It is true that many plans tend to forgo the 33% equity allowance, but that does not render the allowance ineffective. What’s helpful for plans is the knowledge that if circumstances require it in the future, there is the possibility to later dial up risk within SFA assets. That flexibility, even if never acted upon, allows for a more holistic and more effective approach to investing the entirety of plan assets. Meanwhile, the 33% allowance can help fixed income SFA portfolios be managed with a broader opportunity set and higher potential for returns, particularly since the allowance also applies to debt securities that have been resold in an offering pursuant to Rule 144A under the Securities Act of 1933.

8. What key issues need consideration when cash flow matching in an SFA context?

Some SFA recipients are choosing to use SFA funds to create portfolios for which anticipated cash flows are aligned with expected benefit payment and expense outflows, something that paints an attractive theoretical picture. Cash flow matchers should consider:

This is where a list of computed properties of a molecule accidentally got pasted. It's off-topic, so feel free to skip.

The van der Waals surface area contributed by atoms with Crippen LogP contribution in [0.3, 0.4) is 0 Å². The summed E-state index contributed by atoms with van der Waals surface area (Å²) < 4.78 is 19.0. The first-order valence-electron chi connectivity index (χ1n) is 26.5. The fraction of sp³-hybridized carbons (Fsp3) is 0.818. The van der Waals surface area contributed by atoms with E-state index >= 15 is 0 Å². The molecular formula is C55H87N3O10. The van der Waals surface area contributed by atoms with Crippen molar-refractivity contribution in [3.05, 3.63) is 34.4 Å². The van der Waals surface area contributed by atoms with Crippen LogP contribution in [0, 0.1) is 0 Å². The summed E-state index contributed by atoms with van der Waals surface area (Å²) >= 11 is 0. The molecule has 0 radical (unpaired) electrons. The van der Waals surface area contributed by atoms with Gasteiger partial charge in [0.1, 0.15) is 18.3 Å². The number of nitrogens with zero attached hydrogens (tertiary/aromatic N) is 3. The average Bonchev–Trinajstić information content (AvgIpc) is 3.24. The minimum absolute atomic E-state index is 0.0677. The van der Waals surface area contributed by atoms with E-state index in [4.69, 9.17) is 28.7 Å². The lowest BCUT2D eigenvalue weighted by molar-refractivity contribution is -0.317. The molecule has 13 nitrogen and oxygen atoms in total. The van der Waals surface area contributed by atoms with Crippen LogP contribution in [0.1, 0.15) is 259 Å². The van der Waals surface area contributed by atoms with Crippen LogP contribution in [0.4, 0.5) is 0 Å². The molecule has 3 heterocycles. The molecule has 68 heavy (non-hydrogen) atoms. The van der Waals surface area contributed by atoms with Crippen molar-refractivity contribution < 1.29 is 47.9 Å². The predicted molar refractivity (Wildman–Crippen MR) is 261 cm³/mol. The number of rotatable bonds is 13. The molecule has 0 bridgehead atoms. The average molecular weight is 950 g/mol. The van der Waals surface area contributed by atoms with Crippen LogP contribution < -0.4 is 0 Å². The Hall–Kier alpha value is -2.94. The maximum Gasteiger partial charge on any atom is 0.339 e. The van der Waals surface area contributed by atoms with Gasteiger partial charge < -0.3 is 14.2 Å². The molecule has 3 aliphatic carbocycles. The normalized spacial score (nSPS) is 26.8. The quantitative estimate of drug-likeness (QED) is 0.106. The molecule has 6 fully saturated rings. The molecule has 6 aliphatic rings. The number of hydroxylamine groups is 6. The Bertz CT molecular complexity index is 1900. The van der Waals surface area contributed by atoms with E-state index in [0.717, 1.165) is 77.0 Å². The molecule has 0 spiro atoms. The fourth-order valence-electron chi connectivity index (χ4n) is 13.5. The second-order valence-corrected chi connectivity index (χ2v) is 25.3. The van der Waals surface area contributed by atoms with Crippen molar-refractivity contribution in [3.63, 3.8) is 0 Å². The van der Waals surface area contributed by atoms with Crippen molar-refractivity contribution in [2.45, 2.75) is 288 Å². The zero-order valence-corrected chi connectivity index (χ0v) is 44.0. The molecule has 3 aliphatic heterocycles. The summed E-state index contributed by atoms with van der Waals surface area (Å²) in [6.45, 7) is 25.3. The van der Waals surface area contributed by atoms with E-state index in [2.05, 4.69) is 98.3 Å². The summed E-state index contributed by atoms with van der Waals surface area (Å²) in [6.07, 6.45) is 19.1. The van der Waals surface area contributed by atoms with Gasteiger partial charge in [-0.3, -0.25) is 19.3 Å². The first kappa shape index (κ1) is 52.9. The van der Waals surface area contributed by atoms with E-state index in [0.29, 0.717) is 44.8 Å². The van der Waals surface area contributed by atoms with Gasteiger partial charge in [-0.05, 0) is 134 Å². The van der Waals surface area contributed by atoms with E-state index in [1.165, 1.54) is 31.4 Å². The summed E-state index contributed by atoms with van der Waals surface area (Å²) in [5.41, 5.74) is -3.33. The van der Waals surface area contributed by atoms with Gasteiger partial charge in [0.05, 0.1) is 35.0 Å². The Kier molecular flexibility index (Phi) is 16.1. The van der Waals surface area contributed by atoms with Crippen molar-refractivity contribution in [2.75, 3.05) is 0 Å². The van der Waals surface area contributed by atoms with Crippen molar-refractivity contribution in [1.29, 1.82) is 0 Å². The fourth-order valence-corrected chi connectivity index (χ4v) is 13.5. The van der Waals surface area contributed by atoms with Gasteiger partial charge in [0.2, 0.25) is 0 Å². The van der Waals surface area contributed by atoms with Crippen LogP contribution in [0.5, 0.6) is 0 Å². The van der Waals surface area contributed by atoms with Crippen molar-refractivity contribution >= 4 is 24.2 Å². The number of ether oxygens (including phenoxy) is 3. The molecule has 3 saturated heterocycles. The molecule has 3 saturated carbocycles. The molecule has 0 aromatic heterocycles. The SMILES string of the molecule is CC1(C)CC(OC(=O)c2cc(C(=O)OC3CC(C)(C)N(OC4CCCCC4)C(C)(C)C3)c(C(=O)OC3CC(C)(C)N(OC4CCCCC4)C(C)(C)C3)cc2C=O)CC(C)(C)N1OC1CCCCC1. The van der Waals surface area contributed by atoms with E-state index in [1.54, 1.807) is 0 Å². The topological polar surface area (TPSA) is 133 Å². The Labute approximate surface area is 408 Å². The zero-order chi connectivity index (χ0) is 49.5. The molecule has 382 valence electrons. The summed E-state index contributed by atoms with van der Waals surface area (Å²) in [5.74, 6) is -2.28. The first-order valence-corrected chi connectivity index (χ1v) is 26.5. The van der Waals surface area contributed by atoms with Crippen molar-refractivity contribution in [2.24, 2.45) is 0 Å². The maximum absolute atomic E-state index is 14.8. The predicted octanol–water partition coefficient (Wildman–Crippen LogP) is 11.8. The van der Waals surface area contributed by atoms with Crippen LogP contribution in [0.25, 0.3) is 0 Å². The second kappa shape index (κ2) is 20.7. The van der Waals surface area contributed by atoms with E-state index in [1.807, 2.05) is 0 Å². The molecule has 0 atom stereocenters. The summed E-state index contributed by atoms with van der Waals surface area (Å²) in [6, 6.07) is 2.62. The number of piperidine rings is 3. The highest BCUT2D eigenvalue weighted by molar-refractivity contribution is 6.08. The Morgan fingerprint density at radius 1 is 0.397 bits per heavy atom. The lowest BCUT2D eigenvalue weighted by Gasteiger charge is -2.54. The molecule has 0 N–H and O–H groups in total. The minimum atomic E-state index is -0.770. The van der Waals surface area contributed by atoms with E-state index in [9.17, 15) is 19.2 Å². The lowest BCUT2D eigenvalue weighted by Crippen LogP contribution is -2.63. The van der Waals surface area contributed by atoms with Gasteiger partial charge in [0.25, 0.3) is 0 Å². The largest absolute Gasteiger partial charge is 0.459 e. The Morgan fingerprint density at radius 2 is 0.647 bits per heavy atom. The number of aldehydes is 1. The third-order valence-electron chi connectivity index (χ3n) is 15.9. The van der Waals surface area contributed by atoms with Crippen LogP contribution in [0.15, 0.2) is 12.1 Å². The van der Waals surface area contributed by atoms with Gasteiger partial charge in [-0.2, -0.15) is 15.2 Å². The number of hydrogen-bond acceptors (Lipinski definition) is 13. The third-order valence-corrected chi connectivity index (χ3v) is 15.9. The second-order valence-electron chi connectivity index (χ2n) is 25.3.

• How are fiduciaries ensuring that the interests of both younger and older members are reflected in the investment strategy?
  • To what extent will the cash flow matching pool be replenished from other assets as it rolls off, and will the liquidity requirements placed on other assets be relieved as intended?
  • How will liquidity be optimally generated when those needs invariably differ from SFA application cash flow projections?
  • How will the plan address practical implementation challenges like benchmarking outcomes, ensuring accountability, and maintaining ample diversification?

9. For plans pursuing more traditionally managed portfolios, what are some of the key considerations?

Some SFA recipients are choosing to use SFA funds to pursue (risk-adjusted) total returns and/or benefit-driven investing approaches. Such plans should consider:

  • What is the appropriate vehicle, and how should the plan weigh the comparative strengths of separate accounts versus permissible (pooled) fund vehicles?
  • Is an active or passive approach most appropriate, and how is the portfolio management team generating returns (e.g., bottom-up security selection via diversified, well-researched positions)?